Melbourne more than any other Australian city, or perhaps more than any other international city, has a remarkable food culture that it should be proud of and advocating to the greatest extent possible. Seafood and its regional provenance is an integral part of that. To chase the votes of a handful of recreational anglers at the expense of the cities restaurants, tourism industry and sustainable fisheries is political opportunism at its worst. I doubt international visitors to Melbourne and any one of its thousands of restaurants have a large desire to consume Tilapia farmed in sewerage ponds of SE Asia, yet that is the choice now being offered.

Already Australia is importing 70-80% of our domestic seafood consumption, mostly from China and SE Asia where the question of sustainable practices are far from being answered. Aside from sustainability questions, as Asia’s rising middle class increase their income and living standards it is commonly known that a much larger percentage of their domestic seafood production will be consumed in their own countries and not exported as it presently is. This will have grave consequences for countries like Australia that have driven their own sustainable fishing industries into a state of near non-existence and substituted quality local product with inferior imports.

The voluntary buyback occurring in the Gippsland Lakes is a further example of opportunistic politics compromising seafood production at the expense of Victorians who wish to access local produce that has been sourced sustainably. If Minister Walsh actually cared about his portfolio as minister for food security he should be advocating and promoting the local industries that provide that security, not forcing them out of existence to acquiesce a minority of the Victorian population who are recreational anglers.

I’m sure Premier Napthine may not be aware of every intricacy of global seafood production or sustainable environmental practices; however there are many in Victoria and Australia who are and advise to government on such matters. That no such consultation was taken on a policy decision that has such far-reaching ramifications cannot be argued as ignorance, simply as utter, opportunistic and shortsighted stupidity. Worse is that it sets a precedent for all other governments that cheap votes can be brought at the expense of local primary production industries.

In a world where 800 million people presently do not have access to sufficient protein to sustain basic human health and with a human population set to increase by 2.5 billion within 35 years shutting down sustainable food production industries such as the Napthine Government is proposing to do was best summed up by the words of Voltaire from over two centuries ago, “common sense is not so common.”

Its official – no overfishing occurring in the south-east

24th October 2014

Parliamentary Secretary to the Minister for Agriculture, Senator Richard Colbeck, yesterday released the Australian Bureau of Agricultural and Resource Economics and Sciences (ABARES) Fishery Status Reports 2013-14. This is the 19th year that the report has been run. The report assesses the status of all 93 Commonwealth fish stocks across 21 fisheries.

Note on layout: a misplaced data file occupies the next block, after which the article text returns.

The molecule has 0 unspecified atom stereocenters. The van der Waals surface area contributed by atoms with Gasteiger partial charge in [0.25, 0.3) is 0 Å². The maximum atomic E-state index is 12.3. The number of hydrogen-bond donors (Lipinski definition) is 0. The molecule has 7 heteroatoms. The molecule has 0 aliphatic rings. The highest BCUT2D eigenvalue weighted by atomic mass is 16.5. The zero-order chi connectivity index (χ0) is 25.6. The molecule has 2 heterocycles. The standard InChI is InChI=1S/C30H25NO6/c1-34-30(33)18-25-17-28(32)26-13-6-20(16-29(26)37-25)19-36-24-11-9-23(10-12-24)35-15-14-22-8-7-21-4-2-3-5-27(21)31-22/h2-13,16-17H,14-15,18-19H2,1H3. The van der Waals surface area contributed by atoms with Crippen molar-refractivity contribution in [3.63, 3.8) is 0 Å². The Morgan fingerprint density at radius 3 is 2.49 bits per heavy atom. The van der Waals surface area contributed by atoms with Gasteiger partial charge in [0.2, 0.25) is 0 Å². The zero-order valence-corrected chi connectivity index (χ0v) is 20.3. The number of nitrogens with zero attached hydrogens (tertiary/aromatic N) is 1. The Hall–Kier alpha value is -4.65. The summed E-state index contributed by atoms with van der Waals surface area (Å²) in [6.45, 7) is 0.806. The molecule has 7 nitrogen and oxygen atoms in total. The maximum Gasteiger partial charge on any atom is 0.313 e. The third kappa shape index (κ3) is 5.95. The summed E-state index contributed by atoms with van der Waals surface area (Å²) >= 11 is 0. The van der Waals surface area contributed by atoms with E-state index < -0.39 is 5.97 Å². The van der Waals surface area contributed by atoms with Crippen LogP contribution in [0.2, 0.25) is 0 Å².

The independent report found that no stocks managed by the Commonwealth Government are subject to overfishing.
In the south-east last year’s report stated that only eastern gemfish was subject to overfishing. However, the latest report shows that this has been stopped and that eastern gemfish is no longer experiencing overfishing. The “clean” report for the South East Trawl Fishing is the only year other than 2006 in which no stocks have been affected by overfishing.
The status of ocean perch also improved from amber to green and there were no negative movements in the status of South East Trawl stocks.

New Commission

1st July 2014

The Parliamentary Secretary, Senator the Hon. Richard Colbeck, has announced the makeup of the new AFMA Commission. The number of part-time Commissioners has been reduced from nine to seven. The appointment and end dates for the part time Commissioners have been staggered providing for better succession in the future. The current Commission has three new members [top row];

The Hon. Norman Moore (Chair) [top left] is most recently known for his work in the Western Australian state parliament and as Minister for Fisheries, Mines and Petroleum, and Electoral Affairs.

Ms Catherine Cooper [top row, middle] currently chairs the South Australian Fisheries and Aquaculture Research Advisory Committee and Aquaculture Advisory Council. Ms. Cooper was a finalist in both the 1997 and 1998 Telstra Business Women’s Awards and is a former Chair of the Fisheries Council of South Australia.

Mr David Hall [top row, right] is the Managing Director of fish tagging manufacturing company, former Executive Director, Grape and Wine Research and Development Corporation and Director of Fisheries in South Australia and the Northern Territory. He is currently a Victor Harbor Councillor.

Current commissioners Ian Cartwright [lower left], Professor Keith Sainsbury [2nd from left lower row] and Richard Stevens [3rd from left lower row] have been reappointed for a two year term. As AFMA CEO, Dr. James Findlay [lower right] continues his role as AFMA Commissioner.

AFMA’s CEO Dr Findlay said “The current group of part time commissioners have provided outstanding leadership and guidance during their five and a half year term and I’m sure the new commission, with a mix of old and new, will build on this strong foundation.”

Senator Colbeck thanked the outgoing Chair Michael Egan, “It takes strong leadership and commitment to oversee AFMA and its responsibilities. We wish Mr Egan the very best for the future and thank him for his work as outgoing chair”. Senator Colbeck also thanked outgoing commissioners Dr John Glaister, Ms Jennifer Goddard, Ms Elizabeth Montano and Ms Denise North for their valuable contributions to AFMA.